The rheology of a packaging material impacts on production processes (e.g. thermoforming, blown and cast film, injection moulding (IM)) through its impact on flow.
Optical monitoring of the raw materials and finished products, to detect impurities and defects in the final product
The efficiency of many packaging processes, like flow-wrapping with flexible packaging or stacking/filling rigid, thermoformed or injection moulded packaging can be influenced by many parameters. Foremost amongst these is the molecular architecture of the polymer(s) used in the packaging material. This may be even more critical for recycled or reprocessed materials. These properties dictate the flow behaviour (rheology) of the polymer and may be measured using the rheological parameters of the polymeric material. They impact on the film-forming, mould–filling and thermoforming (possibility of thin spots) capability of a polymer, as well as many other flow-dependent performance properties. The flow properties of materials may be tested in the laboratory, using high-temperature rheometry.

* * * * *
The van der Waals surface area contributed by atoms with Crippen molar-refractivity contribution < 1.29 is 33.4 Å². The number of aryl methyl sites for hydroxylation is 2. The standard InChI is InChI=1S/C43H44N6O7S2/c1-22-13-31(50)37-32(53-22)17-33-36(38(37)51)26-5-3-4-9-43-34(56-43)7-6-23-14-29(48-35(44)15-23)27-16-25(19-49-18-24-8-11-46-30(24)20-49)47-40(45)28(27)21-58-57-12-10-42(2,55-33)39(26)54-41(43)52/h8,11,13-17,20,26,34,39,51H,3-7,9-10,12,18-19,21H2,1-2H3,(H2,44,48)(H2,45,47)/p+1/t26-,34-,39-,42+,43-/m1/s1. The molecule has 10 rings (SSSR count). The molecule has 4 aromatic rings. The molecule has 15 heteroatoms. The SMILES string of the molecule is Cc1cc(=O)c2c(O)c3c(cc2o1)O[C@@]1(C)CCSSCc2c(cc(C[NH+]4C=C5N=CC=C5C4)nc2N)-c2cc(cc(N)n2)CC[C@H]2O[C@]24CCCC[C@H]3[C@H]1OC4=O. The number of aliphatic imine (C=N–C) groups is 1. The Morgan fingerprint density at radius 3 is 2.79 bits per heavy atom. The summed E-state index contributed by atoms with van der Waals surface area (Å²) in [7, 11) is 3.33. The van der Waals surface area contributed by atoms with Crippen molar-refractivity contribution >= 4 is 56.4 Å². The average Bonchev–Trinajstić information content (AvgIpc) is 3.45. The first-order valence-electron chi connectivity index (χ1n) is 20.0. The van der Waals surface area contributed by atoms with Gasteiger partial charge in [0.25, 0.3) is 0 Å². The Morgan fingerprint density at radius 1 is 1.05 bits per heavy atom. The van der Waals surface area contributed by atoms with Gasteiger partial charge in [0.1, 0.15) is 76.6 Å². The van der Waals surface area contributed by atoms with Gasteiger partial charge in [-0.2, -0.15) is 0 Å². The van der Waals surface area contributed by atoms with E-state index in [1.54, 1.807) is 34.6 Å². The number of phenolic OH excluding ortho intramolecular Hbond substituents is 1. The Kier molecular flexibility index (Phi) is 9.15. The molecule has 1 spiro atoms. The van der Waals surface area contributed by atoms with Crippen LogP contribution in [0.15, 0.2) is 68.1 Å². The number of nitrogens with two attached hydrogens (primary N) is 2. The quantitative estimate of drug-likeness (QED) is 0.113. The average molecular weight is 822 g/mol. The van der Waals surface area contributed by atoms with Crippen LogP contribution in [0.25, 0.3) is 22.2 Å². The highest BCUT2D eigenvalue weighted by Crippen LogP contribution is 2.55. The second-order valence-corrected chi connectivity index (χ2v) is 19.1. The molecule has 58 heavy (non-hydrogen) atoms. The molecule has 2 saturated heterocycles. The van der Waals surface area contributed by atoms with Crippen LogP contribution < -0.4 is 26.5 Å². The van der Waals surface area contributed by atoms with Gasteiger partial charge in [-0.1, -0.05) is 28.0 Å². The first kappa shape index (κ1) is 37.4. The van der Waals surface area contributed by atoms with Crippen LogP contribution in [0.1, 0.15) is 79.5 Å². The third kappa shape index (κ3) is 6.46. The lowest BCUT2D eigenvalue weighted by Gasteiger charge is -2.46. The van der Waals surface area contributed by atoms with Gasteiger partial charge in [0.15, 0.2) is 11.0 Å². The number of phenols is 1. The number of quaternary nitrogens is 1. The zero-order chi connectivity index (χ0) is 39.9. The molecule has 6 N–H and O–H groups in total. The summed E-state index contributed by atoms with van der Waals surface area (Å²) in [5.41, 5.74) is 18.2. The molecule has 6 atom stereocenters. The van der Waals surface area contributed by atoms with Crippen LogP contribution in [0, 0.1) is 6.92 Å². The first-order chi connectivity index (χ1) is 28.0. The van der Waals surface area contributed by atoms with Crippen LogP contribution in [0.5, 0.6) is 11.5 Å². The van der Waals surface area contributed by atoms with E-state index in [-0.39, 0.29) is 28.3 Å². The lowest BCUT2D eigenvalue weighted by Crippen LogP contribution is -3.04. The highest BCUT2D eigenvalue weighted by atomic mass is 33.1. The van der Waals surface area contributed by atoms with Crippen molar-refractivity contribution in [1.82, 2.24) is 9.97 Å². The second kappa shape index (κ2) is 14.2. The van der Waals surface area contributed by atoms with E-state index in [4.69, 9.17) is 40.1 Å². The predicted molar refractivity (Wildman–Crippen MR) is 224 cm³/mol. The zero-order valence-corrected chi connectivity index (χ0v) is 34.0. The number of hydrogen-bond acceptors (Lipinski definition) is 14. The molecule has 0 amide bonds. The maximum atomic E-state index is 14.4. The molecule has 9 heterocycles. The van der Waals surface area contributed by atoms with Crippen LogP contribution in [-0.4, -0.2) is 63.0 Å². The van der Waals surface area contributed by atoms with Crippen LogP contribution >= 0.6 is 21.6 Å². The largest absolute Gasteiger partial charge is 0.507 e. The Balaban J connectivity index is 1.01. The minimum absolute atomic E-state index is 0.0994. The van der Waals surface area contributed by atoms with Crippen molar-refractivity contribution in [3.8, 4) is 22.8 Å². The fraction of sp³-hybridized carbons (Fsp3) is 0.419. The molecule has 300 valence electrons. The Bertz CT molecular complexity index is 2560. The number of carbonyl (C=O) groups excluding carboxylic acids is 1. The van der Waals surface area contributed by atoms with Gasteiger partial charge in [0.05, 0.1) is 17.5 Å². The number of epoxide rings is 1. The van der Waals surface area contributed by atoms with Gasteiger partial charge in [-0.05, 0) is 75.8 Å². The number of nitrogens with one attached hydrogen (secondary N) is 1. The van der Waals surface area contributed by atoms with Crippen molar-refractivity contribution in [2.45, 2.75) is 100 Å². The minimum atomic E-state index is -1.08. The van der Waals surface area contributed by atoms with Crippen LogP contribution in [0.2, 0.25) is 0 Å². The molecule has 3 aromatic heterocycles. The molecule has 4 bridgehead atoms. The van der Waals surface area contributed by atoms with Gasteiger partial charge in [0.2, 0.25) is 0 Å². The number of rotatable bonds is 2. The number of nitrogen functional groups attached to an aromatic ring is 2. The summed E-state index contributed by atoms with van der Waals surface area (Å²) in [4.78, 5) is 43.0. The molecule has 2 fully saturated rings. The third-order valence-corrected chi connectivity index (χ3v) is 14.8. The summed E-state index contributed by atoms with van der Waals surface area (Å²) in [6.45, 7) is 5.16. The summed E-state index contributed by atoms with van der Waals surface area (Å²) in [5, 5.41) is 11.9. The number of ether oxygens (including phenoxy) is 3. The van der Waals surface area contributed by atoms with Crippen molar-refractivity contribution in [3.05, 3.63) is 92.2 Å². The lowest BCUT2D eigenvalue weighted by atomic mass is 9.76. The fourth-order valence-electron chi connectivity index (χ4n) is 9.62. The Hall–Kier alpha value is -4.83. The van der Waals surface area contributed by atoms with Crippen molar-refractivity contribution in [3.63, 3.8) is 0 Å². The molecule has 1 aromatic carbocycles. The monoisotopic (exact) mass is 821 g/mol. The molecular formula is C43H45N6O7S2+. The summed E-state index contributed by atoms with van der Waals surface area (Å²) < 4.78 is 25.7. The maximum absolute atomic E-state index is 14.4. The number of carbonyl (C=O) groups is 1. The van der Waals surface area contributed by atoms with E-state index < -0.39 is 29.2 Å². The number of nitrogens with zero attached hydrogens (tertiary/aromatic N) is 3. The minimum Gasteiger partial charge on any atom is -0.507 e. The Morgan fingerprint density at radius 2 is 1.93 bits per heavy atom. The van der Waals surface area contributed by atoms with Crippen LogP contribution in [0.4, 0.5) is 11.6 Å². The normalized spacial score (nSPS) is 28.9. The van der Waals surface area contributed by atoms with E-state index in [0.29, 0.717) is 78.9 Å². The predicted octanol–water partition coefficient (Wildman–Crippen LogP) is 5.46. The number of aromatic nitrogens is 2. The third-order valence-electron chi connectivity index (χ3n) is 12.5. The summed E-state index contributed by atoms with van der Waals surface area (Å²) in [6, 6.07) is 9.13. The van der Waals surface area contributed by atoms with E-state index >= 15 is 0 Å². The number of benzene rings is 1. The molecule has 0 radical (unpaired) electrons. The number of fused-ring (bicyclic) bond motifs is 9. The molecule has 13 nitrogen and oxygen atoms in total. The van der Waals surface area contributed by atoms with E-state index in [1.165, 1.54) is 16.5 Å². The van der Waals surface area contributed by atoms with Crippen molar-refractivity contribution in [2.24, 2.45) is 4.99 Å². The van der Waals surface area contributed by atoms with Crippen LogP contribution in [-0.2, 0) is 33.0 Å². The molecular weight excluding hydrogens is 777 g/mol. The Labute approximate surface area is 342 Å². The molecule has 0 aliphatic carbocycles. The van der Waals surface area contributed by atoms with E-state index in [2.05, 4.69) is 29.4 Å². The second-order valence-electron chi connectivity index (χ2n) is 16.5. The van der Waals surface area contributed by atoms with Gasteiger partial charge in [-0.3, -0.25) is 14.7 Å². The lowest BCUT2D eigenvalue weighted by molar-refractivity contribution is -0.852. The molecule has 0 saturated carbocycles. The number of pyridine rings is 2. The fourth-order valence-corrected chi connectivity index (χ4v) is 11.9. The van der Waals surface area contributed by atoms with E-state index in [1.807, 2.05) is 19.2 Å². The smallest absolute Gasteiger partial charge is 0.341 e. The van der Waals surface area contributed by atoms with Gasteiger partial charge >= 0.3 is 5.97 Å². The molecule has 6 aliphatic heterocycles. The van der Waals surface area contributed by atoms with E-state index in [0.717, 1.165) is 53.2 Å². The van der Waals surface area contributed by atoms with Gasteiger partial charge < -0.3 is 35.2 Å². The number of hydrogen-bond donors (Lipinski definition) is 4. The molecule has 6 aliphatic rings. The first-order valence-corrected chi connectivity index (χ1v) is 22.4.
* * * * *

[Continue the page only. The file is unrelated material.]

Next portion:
During the manufacture of flexible or rigid packaging, optical techniques can be invaluable for improving the final quality of these packaging materials. At the source (the polymer resin) optical scanning techniques can detect, qualify and quantify impurities, such as black-spots, before the resin is processed. Post-ex, scanning techniques can detect, quantify, qualify impurities (e.g. fish-eyes) and therefore accurately grade product, indicating the likelihood of failure (tearing during flow-wrapping, holes or weak spots during thermo-forming, visible imperfections for moulded components) during packaging operations later.
Rheology Solutions offers a range of equipment and technical literature tailored to the Packaging and Polymer industries